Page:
Then there's biathlon. The only winter event in which athletes compete with a gun. It sparks my imagination. Skiing all out and then stopping dead to shoot precisely at a target -- who wouldn't be fascinated?
I'm especially interested in biathlon after watching a race at Stevens Pass earlier this year. So I called up Bob Vallor, president of the Washington Biathlon Association, to learn some more about this sport in the Northwest.
Vallor explains that, while biathlon is pretty obscure in America, it's very popular in other areas of the world. He says it's the No. 2 TV sport in Europe. (On Saturday, during the 10-K biathlon, 84 percent of TVs in Norway were tuned to the event. The most recent Super Bowl, for comparison, had 69 percent in the U.S.)
Vallor says that most of the biathletes in his group come from a skiing or running background. Yup, there's a running version of biathlon. Also a mountain biking version. Who knew?
Interested biathletes must first learn how to safely handle the rifle. There is a United States Biathlon Association safety certification process. Learning to shoot is a real learning curve for many of the athletes, and learning to shoot while exerting yourself is even more challenging.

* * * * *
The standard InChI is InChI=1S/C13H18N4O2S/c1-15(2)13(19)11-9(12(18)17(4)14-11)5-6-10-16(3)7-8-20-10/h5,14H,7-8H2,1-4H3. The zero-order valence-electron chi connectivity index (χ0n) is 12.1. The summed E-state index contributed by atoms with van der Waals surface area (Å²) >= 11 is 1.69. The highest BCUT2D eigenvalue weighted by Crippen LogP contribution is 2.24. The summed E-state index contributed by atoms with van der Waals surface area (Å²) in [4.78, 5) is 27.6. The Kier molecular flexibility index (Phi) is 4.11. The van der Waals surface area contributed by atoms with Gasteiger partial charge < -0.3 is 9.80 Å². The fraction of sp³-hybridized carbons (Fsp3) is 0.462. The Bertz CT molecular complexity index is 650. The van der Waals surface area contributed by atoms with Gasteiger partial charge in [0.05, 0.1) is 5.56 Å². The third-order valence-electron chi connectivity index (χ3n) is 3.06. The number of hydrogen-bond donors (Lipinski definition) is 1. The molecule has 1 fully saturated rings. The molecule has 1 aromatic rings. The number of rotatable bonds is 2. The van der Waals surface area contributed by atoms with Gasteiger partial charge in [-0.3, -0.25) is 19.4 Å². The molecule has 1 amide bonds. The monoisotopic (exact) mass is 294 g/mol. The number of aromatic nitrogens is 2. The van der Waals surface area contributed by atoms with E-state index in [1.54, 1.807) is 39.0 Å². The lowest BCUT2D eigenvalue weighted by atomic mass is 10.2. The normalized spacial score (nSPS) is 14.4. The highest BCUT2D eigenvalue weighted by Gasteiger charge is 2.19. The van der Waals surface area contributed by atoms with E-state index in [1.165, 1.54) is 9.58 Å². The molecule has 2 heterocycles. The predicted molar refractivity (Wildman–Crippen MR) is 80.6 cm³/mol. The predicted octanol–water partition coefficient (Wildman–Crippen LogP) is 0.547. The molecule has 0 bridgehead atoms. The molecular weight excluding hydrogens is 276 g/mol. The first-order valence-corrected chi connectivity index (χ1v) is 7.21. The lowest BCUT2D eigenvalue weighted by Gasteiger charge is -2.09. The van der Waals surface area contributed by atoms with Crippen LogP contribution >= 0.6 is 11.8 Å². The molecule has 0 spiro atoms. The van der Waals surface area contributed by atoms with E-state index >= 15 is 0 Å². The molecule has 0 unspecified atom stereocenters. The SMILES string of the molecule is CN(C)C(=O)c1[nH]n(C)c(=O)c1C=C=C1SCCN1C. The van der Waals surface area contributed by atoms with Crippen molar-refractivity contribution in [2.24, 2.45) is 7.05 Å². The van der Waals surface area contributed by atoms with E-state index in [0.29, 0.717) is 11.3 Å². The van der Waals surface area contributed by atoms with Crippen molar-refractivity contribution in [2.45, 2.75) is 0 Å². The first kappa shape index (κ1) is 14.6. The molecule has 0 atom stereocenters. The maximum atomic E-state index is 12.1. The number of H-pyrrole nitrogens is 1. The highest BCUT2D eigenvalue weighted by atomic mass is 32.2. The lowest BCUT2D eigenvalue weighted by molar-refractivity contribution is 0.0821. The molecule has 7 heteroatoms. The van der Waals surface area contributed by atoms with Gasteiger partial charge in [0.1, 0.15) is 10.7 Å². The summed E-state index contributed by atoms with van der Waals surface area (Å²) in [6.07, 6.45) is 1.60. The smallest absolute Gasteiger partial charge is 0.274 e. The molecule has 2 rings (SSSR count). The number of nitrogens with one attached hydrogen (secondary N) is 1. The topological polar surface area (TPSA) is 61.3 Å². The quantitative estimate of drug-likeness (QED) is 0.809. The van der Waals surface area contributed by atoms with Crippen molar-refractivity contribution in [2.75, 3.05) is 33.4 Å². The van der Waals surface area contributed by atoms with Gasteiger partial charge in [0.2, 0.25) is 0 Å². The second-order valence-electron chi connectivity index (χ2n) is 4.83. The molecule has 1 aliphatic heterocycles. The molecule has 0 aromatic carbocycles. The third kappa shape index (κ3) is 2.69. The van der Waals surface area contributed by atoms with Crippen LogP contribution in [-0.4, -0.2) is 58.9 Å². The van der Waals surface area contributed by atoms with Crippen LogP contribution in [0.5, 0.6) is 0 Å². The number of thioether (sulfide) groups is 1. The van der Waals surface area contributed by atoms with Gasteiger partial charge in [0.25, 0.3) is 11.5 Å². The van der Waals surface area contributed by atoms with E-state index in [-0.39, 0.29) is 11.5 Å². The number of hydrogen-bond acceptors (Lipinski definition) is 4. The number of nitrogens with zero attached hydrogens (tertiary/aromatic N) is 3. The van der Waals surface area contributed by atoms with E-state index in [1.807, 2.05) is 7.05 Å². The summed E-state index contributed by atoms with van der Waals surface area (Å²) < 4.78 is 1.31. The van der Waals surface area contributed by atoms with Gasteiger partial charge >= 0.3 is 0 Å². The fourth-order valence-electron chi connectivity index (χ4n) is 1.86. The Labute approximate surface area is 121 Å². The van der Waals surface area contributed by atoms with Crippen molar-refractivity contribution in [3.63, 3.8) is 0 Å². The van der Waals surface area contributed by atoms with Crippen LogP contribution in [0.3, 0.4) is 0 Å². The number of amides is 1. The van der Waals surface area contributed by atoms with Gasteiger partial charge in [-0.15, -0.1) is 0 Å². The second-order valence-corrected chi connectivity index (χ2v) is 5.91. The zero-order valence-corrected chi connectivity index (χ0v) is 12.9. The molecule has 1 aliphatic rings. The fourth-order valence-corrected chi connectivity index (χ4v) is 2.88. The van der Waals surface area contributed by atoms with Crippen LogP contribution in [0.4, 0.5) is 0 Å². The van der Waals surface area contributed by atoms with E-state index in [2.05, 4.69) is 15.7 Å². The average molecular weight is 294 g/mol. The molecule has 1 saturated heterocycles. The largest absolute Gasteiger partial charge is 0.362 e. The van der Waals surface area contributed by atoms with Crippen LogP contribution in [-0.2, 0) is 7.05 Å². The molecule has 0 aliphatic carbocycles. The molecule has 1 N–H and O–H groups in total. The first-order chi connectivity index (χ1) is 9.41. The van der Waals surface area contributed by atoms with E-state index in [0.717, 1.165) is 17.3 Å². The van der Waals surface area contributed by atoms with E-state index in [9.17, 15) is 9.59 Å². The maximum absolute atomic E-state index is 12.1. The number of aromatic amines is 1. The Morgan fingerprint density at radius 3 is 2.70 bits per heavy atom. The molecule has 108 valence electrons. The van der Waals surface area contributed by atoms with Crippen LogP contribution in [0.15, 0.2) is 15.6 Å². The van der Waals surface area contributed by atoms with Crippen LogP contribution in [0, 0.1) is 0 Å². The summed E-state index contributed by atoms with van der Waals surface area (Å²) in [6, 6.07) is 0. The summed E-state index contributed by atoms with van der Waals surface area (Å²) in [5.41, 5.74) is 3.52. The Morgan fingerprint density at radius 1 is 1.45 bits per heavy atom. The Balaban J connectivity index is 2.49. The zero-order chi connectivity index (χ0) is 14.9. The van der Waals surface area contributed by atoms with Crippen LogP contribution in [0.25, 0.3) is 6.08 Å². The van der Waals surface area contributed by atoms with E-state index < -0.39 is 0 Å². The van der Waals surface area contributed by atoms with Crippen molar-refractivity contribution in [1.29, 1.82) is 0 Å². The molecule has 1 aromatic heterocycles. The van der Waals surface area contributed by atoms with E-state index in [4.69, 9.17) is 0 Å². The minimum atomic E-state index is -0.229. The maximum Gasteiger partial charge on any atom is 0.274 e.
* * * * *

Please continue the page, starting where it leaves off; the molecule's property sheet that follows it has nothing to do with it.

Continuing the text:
"There's a combined challenge of cross-country skiing, running or mountain biking, and then the shift to shooting. There's a great deal of exhilaration, it can be very humbling sport, but when you're on, it's just wonderful," Vallor said.
The WBA is a small group, of about 75 members. But they're well organized and very active, Vallor says. They host several races each year. They own 10 rifles, which they can lend to interested new athletes while they try out the sport. They also bring in experts, such as a well-respected instructor from Norway, to help members improve their skills.
If you're interested in trying out biathlon for yourself, you can get more information on the Washington Biathlon Association website.
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